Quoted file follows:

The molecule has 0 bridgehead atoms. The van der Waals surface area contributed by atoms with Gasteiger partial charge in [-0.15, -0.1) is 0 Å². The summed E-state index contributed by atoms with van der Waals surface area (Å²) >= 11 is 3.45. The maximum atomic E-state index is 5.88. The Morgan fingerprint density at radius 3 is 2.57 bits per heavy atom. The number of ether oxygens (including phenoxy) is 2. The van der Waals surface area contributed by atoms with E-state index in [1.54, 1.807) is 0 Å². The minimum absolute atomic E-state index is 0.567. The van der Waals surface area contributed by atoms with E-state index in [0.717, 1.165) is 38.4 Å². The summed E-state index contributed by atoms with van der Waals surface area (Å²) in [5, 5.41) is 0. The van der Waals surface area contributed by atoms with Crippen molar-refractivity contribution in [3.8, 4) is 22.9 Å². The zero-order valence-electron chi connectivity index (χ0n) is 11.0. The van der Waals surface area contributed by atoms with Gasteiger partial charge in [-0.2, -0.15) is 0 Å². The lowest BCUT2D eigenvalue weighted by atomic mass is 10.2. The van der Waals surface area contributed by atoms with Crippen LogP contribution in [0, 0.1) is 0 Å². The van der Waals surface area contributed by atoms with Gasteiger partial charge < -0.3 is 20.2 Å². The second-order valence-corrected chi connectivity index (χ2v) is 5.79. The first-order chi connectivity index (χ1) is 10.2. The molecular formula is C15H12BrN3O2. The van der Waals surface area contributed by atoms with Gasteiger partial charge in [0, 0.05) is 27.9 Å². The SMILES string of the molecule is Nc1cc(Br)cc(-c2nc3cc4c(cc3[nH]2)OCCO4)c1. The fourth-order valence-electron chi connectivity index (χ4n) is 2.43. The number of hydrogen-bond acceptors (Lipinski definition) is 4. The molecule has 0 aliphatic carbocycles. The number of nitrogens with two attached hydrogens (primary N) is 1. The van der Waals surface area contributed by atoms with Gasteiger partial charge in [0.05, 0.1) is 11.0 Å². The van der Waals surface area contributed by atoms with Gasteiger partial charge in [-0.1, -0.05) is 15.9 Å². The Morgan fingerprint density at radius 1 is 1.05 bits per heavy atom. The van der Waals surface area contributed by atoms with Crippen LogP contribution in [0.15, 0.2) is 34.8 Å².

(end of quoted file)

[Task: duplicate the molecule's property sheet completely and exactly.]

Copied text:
The molecule has 0 bridgehead atoms. The van der Waals surface area contributed by atoms with Gasteiger partial charge in [-0.15, -0.1) is 0 Å². The summed E-state index contributed by atoms with van der Waals surface area (Å²) >= 11 is 3.45. The maximum atomic E-state index is 5.88. The Morgan fingerprint density at radius 3 is 2.57 bits per heavy atom. The number of ether oxygens (including phenoxy) is 2. The van der Waals surface area contributed by atoms with E-state index in [1.54, 1.807) is 0 Å². The minimum absolute atomic E-state index is 0.567. The van der Waals surface area contributed by atoms with E-state index in [0.717, 1.165) is 38.4 Å². The summed E-state index contributed by atoms with van der Waals surface area (Å²) in [5, 5.41) is 0. The van der Waals surface area contributed by atoms with Crippen molar-refractivity contribution in [3.8, 4) is 22.9 Å². The zero-order valence-electron chi connectivity index (χ0n) is 11.0. The van der Waals surface area contributed by atoms with Gasteiger partial charge in [-0.2, -0.15) is 0 Å². The lowest BCUT2D eigenvalue weighted by atomic mass is 10.2. The van der Waals surface area contributed by atoms with Crippen LogP contribution in [0, 0.1) is 0 Å². The van der Waals surface area contributed by atoms with Gasteiger partial charge < -0.3 is 20.2 Å². The second-order valence-corrected chi connectivity index (χ2v) is 5.79. The first-order chi connectivity index (χ1) is 10.2. The molecular formula is C15H12BrN3O2. The van der Waals surface area contributed by atoms with Gasteiger partial charge in [0, 0.05) is 27.9 Å². The SMILES string of the molecule is Nc1cc(Br)cc(-c2nc3cc4c(cc3[nH]2)OCCO4)c1. The fourth-order valence-electron chi connectivity index (χ4n) is 2.43. The number of hydrogen-bond acceptors (Lipinski definition) is 4. The molecule has 0 aliphatic carbocycles. The number of nitrogens with two attached hydrogens (primary N) is 1. The van der Waals surface area contributed by atoms with Gasteiger partial charge in [0.05, 0.1) is 11.0 Å². The van der Waals surface area contributed by atoms with Gasteiger partial charge in [-0.1, -0.05) is 15.9 Å². The Morgan fingerprint density at radius 1 is 1.05 bits per heavy atom. The van der Waals surface area contributed by atoms with Crippen LogP contribution in [0.15, 0.2) is 34.8 Å².